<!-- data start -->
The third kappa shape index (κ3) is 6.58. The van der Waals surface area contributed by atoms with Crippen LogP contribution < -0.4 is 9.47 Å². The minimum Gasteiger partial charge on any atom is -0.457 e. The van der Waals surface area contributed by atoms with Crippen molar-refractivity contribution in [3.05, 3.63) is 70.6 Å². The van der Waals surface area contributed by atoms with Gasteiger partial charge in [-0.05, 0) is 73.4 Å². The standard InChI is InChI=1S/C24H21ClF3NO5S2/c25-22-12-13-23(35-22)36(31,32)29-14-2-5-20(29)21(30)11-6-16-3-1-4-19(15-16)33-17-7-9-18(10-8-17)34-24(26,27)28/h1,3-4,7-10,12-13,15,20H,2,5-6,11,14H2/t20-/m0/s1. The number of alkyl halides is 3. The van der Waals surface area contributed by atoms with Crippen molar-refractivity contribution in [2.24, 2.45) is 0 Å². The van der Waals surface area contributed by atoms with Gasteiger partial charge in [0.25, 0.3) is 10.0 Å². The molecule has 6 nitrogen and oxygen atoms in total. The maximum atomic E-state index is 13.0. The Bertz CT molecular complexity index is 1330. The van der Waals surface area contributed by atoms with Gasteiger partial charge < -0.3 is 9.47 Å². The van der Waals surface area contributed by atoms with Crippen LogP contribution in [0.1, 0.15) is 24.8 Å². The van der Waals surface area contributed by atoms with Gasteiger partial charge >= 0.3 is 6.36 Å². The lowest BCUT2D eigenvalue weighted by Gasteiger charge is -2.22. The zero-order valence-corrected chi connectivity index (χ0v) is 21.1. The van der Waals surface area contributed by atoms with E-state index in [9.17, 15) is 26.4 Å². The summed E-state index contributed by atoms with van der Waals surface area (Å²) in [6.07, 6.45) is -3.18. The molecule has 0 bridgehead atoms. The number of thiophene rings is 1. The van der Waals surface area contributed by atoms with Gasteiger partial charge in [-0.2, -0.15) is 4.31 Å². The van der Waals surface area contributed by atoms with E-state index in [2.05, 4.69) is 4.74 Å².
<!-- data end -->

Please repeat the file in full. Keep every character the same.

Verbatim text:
The third kappa shape index (κ3) is 6.58. The van der Waals surface area contributed by atoms with Crippen LogP contribution < -0.4 is 9.47 Å². The minimum Gasteiger partial charge on any atom is -0.457 e. The van der Waals surface area contributed by atoms with Crippen molar-refractivity contribution in [3.05, 3.63) is 70.6 Å². The van der Waals surface area contributed by atoms with Gasteiger partial charge in [-0.05, 0) is 73.4 Å². The standard InChI is InChI=1S/C24H21ClF3NO5S2/c25-22-12-13-23(35-22)36(31,32)29-14-2-5-20(29)21(30)11-6-16-3-1-4-19(15-16)33-17-7-9-18(10-8-17)34-24(26,27)28/h1,3-4,7-10,12-13,15,20H,2,5-6,11,14H2/t20-/m0/s1. The number of alkyl halides is 3. The van der Waals surface area contributed by atoms with Crippen molar-refractivity contribution in [2.24, 2.45) is 0 Å². The van der Waals surface area contributed by atoms with Gasteiger partial charge in [0.25, 0.3) is 10.0 Å². The molecule has 6 nitrogen and oxygen atoms in total. The maximum atomic E-state index is 13.0. The Bertz CT molecular complexity index is 1330. The van der Waals surface area contributed by atoms with Gasteiger partial charge < -0.3 is 9.47 Å². The van der Waals surface area contributed by atoms with Crippen LogP contribution in [0.1, 0.15) is 24.8 Å². The van der Waals surface area contributed by atoms with Gasteiger partial charge >= 0.3 is 6.36 Å². The lowest BCUT2D eigenvalue weighted by Gasteiger charge is -2.22. The zero-order valence-corrected chi connectivity index (χ0v) is 21.1. The van der Waals surface area contributed by atoms with E-state index in [9.17, 15) is 26.4 Å². The summed E-state index contributed by atoms with van der Waals surface area (Å²) in [6.07, 6.45) is -3.18. The molecule has 0 bridgehead atoms. The number of thiophene rings is 1. The van der Waals surface area contributed by atoms with Gasteiger partial charge in [-0.2, -0.15) is 4.31 Å². The van der Waals surface area contributed by atoms with E-state index in [2.05, 4.69) is 4.74 Å².